Independent: (adj) free from outside control; not subject to another's authority.
Australian filmgoers seeking to be challenged and energized will welcome a new cinema event called Essential Independents: American Cinema, Now. Featuring 32 films (including 11 Australian premieres), the 16-day program aims to contextualize the creative paths forged by American independent filmmakers, the current state of the sector and visions that suggest a vibrant future lies ahead. The rich schedule – presented under the strands Fiction, Intrigue, Experiments, Originals and New York - is the cumulative work of artistic director Richard Sowada, one of Australia’s leading film academics and event curators. His credits include the founding in 1997 of Perth’s iconic counter-culture film event, Revelation, and a nine-year posting as Head of Film Programs at the Australian Centre for The Moving Image. He spoke with SCREEN-SPACE ahead of the launch of the Sydney season on May 17 (other states to follow)…
SCREEN-SPACE: What is the current state of American independent cinema and how does your inaugural line-up capture that?
SOWADA: It’s always been in a healthy state across experimental, documentary and feature film elements. I’m not sure why; it’s almost like that because the US walks such a precarious, perilous socio-political line with so many social and cultural divisions within itself, it engenders a kind of urgency amongst the creative community, like their world is about to implode and they have to act fast. Also, the sheer volume of work created forces the filmmakers to approach things in ambitious, inventive ways. The ambition isn’t always directed at scale of course, but perhaps something as small and simple as “I can do this”. The new works in the program grab hold of that actively. We throw weight behind quite experimental films, to high-quality political and socially oriented documentaries. The features also explore style, form, performance and technique. There are genuinely fresh ideas and exciting approaches, even in feature debuts.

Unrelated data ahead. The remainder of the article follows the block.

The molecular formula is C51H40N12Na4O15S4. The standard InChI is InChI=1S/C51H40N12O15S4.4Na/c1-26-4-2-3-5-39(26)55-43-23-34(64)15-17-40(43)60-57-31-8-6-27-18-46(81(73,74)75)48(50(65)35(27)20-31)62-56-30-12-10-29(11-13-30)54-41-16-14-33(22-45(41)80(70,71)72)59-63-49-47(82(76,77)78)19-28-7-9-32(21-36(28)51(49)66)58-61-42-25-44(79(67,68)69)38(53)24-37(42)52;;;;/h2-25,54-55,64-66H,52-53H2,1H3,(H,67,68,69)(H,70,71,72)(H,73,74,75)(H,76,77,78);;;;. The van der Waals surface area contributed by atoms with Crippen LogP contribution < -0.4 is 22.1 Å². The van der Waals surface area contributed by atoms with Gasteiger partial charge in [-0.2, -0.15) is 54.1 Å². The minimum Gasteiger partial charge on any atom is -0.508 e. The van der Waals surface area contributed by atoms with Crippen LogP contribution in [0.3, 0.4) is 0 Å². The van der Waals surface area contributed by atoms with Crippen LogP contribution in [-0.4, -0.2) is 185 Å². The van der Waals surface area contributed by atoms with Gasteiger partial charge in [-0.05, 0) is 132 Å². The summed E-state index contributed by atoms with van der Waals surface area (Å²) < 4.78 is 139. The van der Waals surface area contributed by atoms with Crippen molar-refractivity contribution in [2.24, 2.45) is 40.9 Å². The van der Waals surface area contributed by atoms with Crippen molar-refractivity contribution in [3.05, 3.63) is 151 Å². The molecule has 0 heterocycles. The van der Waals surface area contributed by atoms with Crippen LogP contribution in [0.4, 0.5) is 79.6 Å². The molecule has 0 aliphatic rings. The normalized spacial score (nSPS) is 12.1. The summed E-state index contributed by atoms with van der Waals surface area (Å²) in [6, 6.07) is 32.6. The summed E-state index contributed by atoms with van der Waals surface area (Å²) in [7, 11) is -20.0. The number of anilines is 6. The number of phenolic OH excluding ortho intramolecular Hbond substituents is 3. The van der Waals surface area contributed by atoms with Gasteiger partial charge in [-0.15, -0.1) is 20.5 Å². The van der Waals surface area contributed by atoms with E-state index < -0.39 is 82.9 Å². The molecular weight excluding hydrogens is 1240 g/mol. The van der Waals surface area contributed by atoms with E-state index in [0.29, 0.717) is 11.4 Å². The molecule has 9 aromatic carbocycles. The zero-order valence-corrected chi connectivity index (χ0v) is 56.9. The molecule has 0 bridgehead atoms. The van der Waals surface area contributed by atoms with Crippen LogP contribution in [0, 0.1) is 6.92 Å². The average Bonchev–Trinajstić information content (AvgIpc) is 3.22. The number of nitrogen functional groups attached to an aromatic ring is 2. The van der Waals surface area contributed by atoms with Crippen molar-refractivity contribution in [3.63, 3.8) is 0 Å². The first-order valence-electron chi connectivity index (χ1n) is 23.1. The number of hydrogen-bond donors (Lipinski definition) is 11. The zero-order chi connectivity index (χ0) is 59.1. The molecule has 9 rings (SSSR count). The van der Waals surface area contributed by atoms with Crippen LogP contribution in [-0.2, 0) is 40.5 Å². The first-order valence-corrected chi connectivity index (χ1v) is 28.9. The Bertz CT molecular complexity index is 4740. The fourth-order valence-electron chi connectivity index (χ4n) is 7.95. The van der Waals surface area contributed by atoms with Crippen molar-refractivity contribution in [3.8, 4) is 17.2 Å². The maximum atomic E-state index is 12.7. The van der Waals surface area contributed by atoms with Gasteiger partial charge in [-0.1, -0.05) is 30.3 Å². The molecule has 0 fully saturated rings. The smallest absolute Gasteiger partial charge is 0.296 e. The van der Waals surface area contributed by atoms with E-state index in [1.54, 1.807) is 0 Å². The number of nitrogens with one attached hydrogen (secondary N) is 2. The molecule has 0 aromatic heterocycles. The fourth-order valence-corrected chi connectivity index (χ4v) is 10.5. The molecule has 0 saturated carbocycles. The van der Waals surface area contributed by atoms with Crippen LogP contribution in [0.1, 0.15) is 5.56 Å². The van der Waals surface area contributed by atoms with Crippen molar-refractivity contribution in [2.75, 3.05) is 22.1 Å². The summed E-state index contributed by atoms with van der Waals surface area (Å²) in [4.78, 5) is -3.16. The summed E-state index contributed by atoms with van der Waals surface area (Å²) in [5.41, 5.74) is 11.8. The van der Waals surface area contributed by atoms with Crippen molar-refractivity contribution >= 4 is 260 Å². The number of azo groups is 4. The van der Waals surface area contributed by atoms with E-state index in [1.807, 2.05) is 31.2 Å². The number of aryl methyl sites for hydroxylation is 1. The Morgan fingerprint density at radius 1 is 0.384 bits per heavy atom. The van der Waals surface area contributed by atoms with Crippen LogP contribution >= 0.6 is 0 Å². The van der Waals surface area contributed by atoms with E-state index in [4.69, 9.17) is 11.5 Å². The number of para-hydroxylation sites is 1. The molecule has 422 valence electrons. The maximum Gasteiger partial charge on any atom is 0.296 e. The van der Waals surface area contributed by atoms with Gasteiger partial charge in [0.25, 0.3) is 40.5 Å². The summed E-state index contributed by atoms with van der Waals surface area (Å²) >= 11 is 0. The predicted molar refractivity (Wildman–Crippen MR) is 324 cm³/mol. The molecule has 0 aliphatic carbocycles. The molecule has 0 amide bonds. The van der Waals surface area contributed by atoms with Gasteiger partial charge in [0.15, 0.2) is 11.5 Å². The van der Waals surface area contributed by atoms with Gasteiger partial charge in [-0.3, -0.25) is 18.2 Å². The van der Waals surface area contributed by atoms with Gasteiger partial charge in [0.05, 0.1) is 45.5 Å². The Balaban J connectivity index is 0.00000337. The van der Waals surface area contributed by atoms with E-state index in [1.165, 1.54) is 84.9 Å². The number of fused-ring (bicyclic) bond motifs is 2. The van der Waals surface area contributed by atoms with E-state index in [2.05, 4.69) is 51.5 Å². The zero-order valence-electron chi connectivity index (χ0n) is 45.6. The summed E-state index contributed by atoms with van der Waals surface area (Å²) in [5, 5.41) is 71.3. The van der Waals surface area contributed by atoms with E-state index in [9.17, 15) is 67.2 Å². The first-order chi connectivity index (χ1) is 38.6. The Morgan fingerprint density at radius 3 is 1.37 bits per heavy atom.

SCREEN-SPACE: Given the dire 'superhero blockbuster' studio mentality, and funding/distribution struggle for truly indie cinema, might your byline 'American Cinema, Now' be courting disfavour?
SOWADA: What you’re talking about here are two different industries. One is based on selling popcorn, the other on working with ideas. The entire emphasis and tradition is different. Independent approaches always had to struggle against the massive amount of mediocre content; in publishing, art, fashion, music, business, everywhere, all the time. The whole independent approach is about finding a different way and they continue to do just that. This program is just one example. To see these films on commercial independent screens around Australia is a small miracle in itself. It’s opportunities like this that start to shift the funding and distribution possibilities for these kinds of films. If you can demonstrate an audience, you’re well on the way to breaking through and changing the status quo.
SCREEN-SPACE: Can we ever hope to regain the fever pitch state of indie film production that erupted in the wake of Pulp Fiction in the mid-90s?
SOWADA: The whole industry is a creative continuum. Pulp Fiction is used as a marker for the orgasmic explosion of independent cinema into (the) mainstream, but this revolution was going on before Pulp Fiction (and) has continued unabated since. Just because we don’t see a lot of it doesn’t mean it’s not happening. Stranger Than Paradise and Blood Simple were on our screens 10 years earlier. Locally, Once Were Warriors came out in the same year as Pulp Fiction and changed the independent distribution and exhibition landscape in Australia. The brashness of something like Pulp Fiction didn’t create more independent works, it just bought audiences into the environment that was already there. The films also slowly morphed into a different kind of independent cinema which often has something softer, like what the the austere approach of the Dogme movement did for Danish cinema. Boyhood is a great and quite revolutionary example of that.